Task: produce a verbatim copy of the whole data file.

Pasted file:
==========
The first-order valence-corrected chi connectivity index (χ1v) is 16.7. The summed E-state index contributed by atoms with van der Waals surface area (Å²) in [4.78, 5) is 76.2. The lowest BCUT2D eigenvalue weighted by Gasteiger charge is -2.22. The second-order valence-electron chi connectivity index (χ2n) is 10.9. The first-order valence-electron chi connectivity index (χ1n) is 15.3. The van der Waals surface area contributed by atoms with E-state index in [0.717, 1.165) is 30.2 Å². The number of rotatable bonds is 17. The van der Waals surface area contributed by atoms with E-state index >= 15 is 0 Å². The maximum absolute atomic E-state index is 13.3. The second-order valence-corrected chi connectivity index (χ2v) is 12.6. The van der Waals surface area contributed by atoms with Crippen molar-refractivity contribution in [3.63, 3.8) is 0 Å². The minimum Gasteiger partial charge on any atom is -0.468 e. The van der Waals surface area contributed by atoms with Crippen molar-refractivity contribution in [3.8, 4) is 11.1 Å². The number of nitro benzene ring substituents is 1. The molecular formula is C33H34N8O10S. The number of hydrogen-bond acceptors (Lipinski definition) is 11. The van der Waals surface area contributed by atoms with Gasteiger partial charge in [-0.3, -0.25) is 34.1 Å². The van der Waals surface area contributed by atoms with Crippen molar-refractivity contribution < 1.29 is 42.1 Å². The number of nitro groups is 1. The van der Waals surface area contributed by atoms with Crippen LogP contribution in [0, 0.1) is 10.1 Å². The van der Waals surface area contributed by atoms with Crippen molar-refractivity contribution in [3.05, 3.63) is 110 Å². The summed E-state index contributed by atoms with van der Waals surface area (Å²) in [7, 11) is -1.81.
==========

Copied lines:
The first-order valence-corrected chi connectivity index (χ1v) is 16.7. The summed E-state index contributed by atoms with van der Waals surface area (Å²) in [4.78, 5) is 76.2. The lowest BCUT2D eigenvalue weighted by Gasteiger charge is -2.22. The second-order valence-electron chi connectivity index (χ2n) is 10.9. The first-order valence-electron chi connectivity index (χ1n) is 15.3. The van der Waals surface area contributed by atoms with E-state index in [0.717, 1.165) is 30.2 Å². The number of rotatable bonds is 17. The van der Waals surface area contributed by atoms with E-state index >= 15 is 0 Å². The maximum absolute atomic E-state index is 13.3. The second-order valence-corrected chi connectivity index (χ2v) is 12.6. The van der Waals surface area contributed by atoms with Crippen molar-refractivity contribution in [3.63, 3.8) is 0 Å². The minimum Gasteiger partial charge on any atom is -0.468 e. The van der Waals surface area contributed by atoms with Crippen molar-refractivity contribution in [3.8, 4) is 11.1 Å². The number of nitro benzene ring substituents is 1. The molecular formula is C33H34N8O10S. The number of hydrogen-bond acceptors (Lipinski definition) is 11. The van der Waals surface area contributed by atoms with Gasteiger partial charge in [-0.3, -0.25) is 34.1 Å². The van der Waals surface area contributed by atoms with Crippen molar-refractivity contribution < 1.29 is 42.1 Å². The number of nitro groups is 1. The van der Waals surface area contributed by atoms with Crippen LogP contribution in [0, 0.1) is 10.1 Å². The van der Waals surface area contributed by atoms with Crippen molar-refractivity contribution in [3.05, 3.63) is 110 Å². The summed E-state index contributed by atoms with van der Waals surface area (Å²) in [7, 11) is -1.81.